A film about three real African American women who were vital to the success of NASA’s early spaceflights seems a trailblazing narrative, but how much groundbreaking happened in real life?
The contributions of Katherine Johnson, Dorothy Vaughan and Mary Jackson to space exploration may not be as known as those of Alan B. Shepard or John Glenn, but they were not any less boundary-breaking. The movie “Hidden Figures” follows the true story of these three women, who all began their journey working at NASA as a part of the West Computers, a segregated group of African American women hired to process aeronautic data in the Space Race era.
Actress Octavia Spencer played Vaughan, a retired mathematics teacher, who started working at the Langley Memorial Aeronautical Laboratory in 1943 as a temporary war job. This eventually led her to become the first African-American female supervisor in NASA history in 1949.
Portrayed by actress Janelle Monáe, Jackson began her journey at NASA in 1951 when she joined the West Computers under the supervision of Vaughan. Just two years later, Jackson received an opportunity to pursue her true passion of engineering.
While learning from engineer Kazimierz Czarnecki, he suggested that Jackson join a training program to become an engineer, but to do so, Jackson would have to petition the court to enroll in the courses needed at the previously segregated Hampton High School. She succeeded and went on to become the first black female engineer in 1958, another first for NASA.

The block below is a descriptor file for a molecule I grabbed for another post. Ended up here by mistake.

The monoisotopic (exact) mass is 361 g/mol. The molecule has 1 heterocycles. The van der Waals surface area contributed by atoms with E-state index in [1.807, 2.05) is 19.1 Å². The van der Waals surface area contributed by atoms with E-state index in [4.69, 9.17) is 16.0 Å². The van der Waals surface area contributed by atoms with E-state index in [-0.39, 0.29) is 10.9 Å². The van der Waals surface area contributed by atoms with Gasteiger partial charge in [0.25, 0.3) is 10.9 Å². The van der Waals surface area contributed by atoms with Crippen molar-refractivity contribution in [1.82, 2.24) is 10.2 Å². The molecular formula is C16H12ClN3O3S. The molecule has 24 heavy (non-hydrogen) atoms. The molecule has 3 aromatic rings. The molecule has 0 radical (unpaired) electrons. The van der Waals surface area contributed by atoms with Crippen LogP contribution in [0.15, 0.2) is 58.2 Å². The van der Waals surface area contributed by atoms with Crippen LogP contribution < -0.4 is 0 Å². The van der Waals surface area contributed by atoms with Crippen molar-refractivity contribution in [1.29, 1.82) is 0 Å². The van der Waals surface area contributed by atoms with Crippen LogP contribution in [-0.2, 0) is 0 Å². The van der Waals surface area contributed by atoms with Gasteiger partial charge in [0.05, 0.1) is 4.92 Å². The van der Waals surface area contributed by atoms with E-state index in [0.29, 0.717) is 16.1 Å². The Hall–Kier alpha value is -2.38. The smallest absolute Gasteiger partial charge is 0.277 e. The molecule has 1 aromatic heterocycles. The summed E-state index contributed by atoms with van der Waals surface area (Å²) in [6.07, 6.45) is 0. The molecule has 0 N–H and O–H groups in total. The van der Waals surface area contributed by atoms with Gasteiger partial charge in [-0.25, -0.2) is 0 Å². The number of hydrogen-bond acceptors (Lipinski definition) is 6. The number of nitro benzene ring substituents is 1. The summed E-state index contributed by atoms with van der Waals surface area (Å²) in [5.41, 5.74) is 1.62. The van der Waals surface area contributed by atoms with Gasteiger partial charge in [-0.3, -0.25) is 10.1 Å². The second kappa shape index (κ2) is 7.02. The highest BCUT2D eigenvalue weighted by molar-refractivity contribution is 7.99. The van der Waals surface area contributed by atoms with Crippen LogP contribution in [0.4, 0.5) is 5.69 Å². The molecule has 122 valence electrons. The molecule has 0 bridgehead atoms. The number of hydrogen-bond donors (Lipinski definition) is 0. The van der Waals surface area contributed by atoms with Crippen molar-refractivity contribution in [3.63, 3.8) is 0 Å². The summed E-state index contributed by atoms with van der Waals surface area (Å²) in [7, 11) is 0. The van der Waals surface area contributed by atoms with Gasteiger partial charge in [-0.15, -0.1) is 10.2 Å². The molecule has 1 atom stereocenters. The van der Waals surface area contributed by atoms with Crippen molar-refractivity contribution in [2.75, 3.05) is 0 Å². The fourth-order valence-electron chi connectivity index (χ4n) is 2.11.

Of the three, Johnson, played by actress Taraji P. Henson, is most recognized for her remarkable contributions to NASA, specifically the use of her calculations in John Glenn’s 1962 orbital mission, which the plot of “Hidden Figures” is centered around.
She was vital to several other monumental projects, including her calculations that helped synchronize Project Apollo’s Lunar Module with the lunar-orbiting Command and Service Module. Former President Barack Obama awarded Johnson the Presidential Medal of Freedom in 2015
All of these women, including the unnamed women from the West Area Computing Group, not only provided key resources to NASA, allowing for national advancement in space exploration but did so while having to fight for human rights.
Their pioneering legacy didn’t become known until the release of the movie “Hidden Figures” in 2016.
Although “Hidden Figures” is praised for its diversity and female and Black empowerment in the movie and in real life, it has been criticized for its whitewashing by film director Theodore Melfi.
In one of the most dramatic scenes of the film, Johnson’s white boss becomes aware of her having to run back and forth to her old building to use the “Colored” bathroom since there wasn’t one in the new one. Her boss, portrayed by Kevin Costner, then picks up a crowbar, goes to the bathroom and proceeds to smash the “Colored Ladies Room” sign as an act to renounce racism.
In reality, this heartwarming scene never happened and was just a way for Melfi to reassure the audience that “white people who do the right thing” exist.
Despite his seemingly positive intentions, Melfi created a scenario with the sole purpose of making a “white savior” look good, diminishing the actual achievements made by Johnson. In real life, Johnson used the white bathrooms along with everyone else and was never questioned for it. This is just one example of filmmakers shielding white viewers from the racist reality of, in this case, the space program.
The true story of “Hidden Figures” is incredibly empowering, especially for women of color who often have to fight twice as hard for their seats at the table. Even with the use of the common white hero narrative, it doesn’t diminish the pure inspirations of Johnson, Vaughan and Jackson.